This is going to be a far shorter post than I want it to be. I want to do my research and give you the numbers but I don’t have the time. I leave the country in just a few days, and writing for the blog has kept falling off my “must get done” list. I’m sorry. I’m not going to do these guys justice, and I’m going to fall silent again. Life is short and I’m busy living it, but I have so much I want to say. So, on with it!
I’ve written before about unusual and heirloom vegetables and the importance of maintaining a diversity of seed to enable us to grow crops that best suit our local conditions, that provide the quality or yield of food we seek and provide a rich genetic pool to draw on into the future. Crop diversity helps us to make best use of the land and resources we have, and to adapt to changing conditions as the climate shifts. Protecting plant diversity is important work, and seed banks around the world are contributing to it. It’s not only plant diversity that matters though: if we’re going to feed and clothe ourselves as best as we can, agricultural animal diversity matters just as much. Rare breed beasties need loving too.
Farming systems have become industrialised and standardised across much of the world. Just like crops, the animal breeds most commonly grown are those that give the greatest yield per unit cost, with little consideration given to animal health and welfare, suitability for conditions, environmental impacts, disease resistance or even quality of flavour. Much like supermarket tomatoes, many farmers are growing flavourless meat. For instance, a modern meat chicken takes as little as 30 days to raise from egg to plate1. From nothing to roast dinner in a month? That’s crazy selective breeding for yield and little else.
You may shrug and think that a pig-is-a-pig-is-a-pig, but as such farming practices spread and traditional livestock breeds are replaced by the fast-growing, so much genetic heritage, so much biodiversity, is lost. Along with that we’re losing cultural heritage: breeds that are markers of places or peoples, farming practices that are tied deeply to ways of life. All that is gone, left to fading memories, as heritage porkers are replaced by Large Whites2.
That’s the serious side of things – lost diversity, resilience and heritage – but we’re also losing flavour. Industrialised farming doesn’t grow for best taste. The aim is not the highest quality, merely consistency at a low market price. Does taste matter? Not to everyone, not to those on tight budgets, but to you and me? Sure does! One taste of proper free-range piggy ham from a breed grown for taste convinced me enough that I had to try the bacon, then the chorizo, just to be sure… I didn’t know pork could taste so good!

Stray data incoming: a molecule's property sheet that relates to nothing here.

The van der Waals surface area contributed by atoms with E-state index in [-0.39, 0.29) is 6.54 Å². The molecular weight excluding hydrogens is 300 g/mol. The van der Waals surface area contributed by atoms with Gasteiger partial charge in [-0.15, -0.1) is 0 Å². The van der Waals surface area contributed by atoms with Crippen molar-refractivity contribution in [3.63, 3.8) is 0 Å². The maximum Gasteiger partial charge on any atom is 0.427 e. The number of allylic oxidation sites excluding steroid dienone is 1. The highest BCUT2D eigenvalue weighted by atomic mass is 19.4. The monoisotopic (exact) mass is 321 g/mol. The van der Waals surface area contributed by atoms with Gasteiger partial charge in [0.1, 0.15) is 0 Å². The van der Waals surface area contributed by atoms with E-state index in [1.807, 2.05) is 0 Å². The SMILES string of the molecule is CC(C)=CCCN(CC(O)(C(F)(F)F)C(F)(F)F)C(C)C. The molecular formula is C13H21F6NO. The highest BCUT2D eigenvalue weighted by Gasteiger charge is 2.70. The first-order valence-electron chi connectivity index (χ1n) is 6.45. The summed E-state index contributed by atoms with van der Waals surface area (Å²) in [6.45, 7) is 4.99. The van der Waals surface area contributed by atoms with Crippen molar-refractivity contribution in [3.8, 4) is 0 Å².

Lucky for me I live somewhere where I can buy free-range raised, rare breed meats. I can do this because where I live there are farmers who are passionate about rearing rare breeds and keeping all that heritage alive. Farmers who put animal welfare, product quality and taste above maximising products and have worked hard to build up enough of a market that they can grow businesses outside the cut-price supermarket paradigm. And yeah, I’m lucky that I’m in a position where I can choose to support them: I don’t eat much meat, but what I do eat, I can afford to source from these types of farmers. These farmers, who have become people I know.
Let me introduce you to two of them: Guy and Eliza from Mount Gnomon Farm. These are the folk who awakened me to the true beauty of bacon, grown from their drove of Wessex Saddleback pigs. They are fierce supporters of preserving rare breeds and choose their livestock based on an ethos of preserving rarity, suitability to farm conditions, animal well-being and quality of flavour. They are also truly lovely people, and last year I was lucky enough to visit them on the farm and see their passion in action. It’s a beautiful spot on the edge of the Dial Ranges in northern Tasmania, all green grass, red soil and dramatic sky. I’m very glad I had the chance to visit, to meet my meat and learn about the challenges and rewards of free-range rare-breed farming.
It was an inspiring trip for this sustainable eater, and one that you too can make if you’re going to be in Tasmania this weekend. You see, Guy and Eliza are so dedicated to what they do that this weekend they’re opening up the farm to the public to share their passion and show anyone who wants to know how their meat is raised. This Sunday (March 24th) they’re inviting you to a Rare Day Out at Mount Gnomon Farm.
You can visit the farm, get up close and personal with the animals, see what they’re doing to protect the soils and support on-farm diversity and even sample the very tasty meats their animals become. If you’re interested in heritage breeds or free-range farming, or just getting to know a little bit more about where your food comes from, I highly recommend you go along and check it out, and while you’re there, give Cyril a good scratch for me…
Why won’t I be there? because I’ll be on my way to Peru! Catch you in a month or so and as always, thank you for reading!
 “The first harvest might occur as early as 30-35 days and the last at 55-60 days.” Australian Chicken Meat Federation Inc.
 “The Large White has become well established as a major breed in virtually all pig producing countries in the world.” NSW Department of Primary Industries.